Wednesday, April 23, 2014
Eating organic food can help reduce your exposure to pesticide residue and antibiotic resistant bacteria and positively affect your overall health.
The U.S. Department of Agriculture defines “organic” as a labeling word for food that is produced through methods that promote the conservation of natural resources and eliminate the use of synthetic fertilizers, conventional pesticides and genetic engineering.
Organic fruits and vegetables can be higher in nutrient content than those at the supermarket that are produced through conventional farming methods.
For a farm to label its products as organic, the farm must undergo an extensive and costly certification process through the USDA. Many small farms that follow organic growing practices are unable to receive this type of certification because of its cost.
Head to your nearest roadside farm-stand or farmers market, such as the one next to Moultrie Middle School in Mount Pleasant, to speak with local farmers about their growing practices. By supporting local farmers, you are supporting your community's economy.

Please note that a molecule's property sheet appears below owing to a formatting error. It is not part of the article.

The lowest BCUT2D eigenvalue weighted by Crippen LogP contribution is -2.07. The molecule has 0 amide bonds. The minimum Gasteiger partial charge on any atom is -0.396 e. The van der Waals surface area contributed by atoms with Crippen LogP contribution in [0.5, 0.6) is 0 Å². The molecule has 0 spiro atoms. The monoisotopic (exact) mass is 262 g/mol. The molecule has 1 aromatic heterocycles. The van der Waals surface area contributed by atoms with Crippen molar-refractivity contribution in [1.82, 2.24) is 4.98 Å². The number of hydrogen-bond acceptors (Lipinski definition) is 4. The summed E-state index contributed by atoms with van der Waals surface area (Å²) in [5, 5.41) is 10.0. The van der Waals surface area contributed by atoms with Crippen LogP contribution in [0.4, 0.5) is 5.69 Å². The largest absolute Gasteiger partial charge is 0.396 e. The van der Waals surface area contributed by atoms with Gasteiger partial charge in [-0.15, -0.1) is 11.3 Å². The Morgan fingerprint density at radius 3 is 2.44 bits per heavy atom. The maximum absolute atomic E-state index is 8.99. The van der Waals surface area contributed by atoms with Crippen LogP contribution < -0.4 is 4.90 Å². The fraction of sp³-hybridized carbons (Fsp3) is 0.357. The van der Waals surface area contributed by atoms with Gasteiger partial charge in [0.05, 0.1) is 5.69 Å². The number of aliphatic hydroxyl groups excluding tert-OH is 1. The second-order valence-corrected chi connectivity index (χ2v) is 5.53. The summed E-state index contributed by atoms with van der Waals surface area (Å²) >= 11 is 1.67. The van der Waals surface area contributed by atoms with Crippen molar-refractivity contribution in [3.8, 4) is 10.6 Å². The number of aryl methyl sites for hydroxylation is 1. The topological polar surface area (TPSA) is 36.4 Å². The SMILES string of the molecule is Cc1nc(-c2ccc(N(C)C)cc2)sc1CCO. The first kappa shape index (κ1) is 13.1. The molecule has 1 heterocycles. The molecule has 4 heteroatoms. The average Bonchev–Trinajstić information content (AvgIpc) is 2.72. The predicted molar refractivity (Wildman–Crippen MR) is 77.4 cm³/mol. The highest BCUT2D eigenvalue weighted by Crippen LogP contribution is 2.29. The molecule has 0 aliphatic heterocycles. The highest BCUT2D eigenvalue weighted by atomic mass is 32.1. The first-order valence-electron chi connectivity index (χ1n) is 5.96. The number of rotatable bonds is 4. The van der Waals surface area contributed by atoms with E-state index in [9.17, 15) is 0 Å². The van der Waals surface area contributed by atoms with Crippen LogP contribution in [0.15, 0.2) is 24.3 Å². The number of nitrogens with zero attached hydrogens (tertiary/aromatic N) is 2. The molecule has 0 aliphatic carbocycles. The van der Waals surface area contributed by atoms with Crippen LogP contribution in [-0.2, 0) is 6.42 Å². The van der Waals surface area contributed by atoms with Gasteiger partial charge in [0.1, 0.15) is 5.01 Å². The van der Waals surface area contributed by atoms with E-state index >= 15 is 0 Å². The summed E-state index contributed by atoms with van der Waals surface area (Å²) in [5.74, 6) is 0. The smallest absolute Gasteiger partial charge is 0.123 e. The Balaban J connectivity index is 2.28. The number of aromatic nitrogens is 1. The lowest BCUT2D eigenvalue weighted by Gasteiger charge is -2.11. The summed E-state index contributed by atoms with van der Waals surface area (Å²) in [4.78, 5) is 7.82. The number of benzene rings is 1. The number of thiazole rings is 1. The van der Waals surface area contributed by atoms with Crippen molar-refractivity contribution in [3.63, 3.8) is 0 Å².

To save money when buying organic food, prioritize produce items that are most likely to have been exposed to pesticides. You may hear that produce referred to as the “dirty dozen,” which includes peaches, bell peppers, strawberries, lettuces and celery.
It's less important to buy organic produce that you peel, such as oranges or bananas. Pesticide residue is not likely to pass through the outer layer that will be discarded. Other ways to reduce the cost of eating organic food are finding sales, buying from local businesses and shopping seasonally.
Finally, it's important to remember that some food products are labeled organic but aren't necessarily healthy. An organic brownie is made with organic ingredients, but it still will be high in sugar and fat.
Stick to eating healthy, fresh food such as fruits, vegetables and lean proteins, and whenever possible, eat organic food for a healthy body, community and environment.
To learn more about the U.S. Department of Agriculture's organic guidelines, visit www.usda.gov.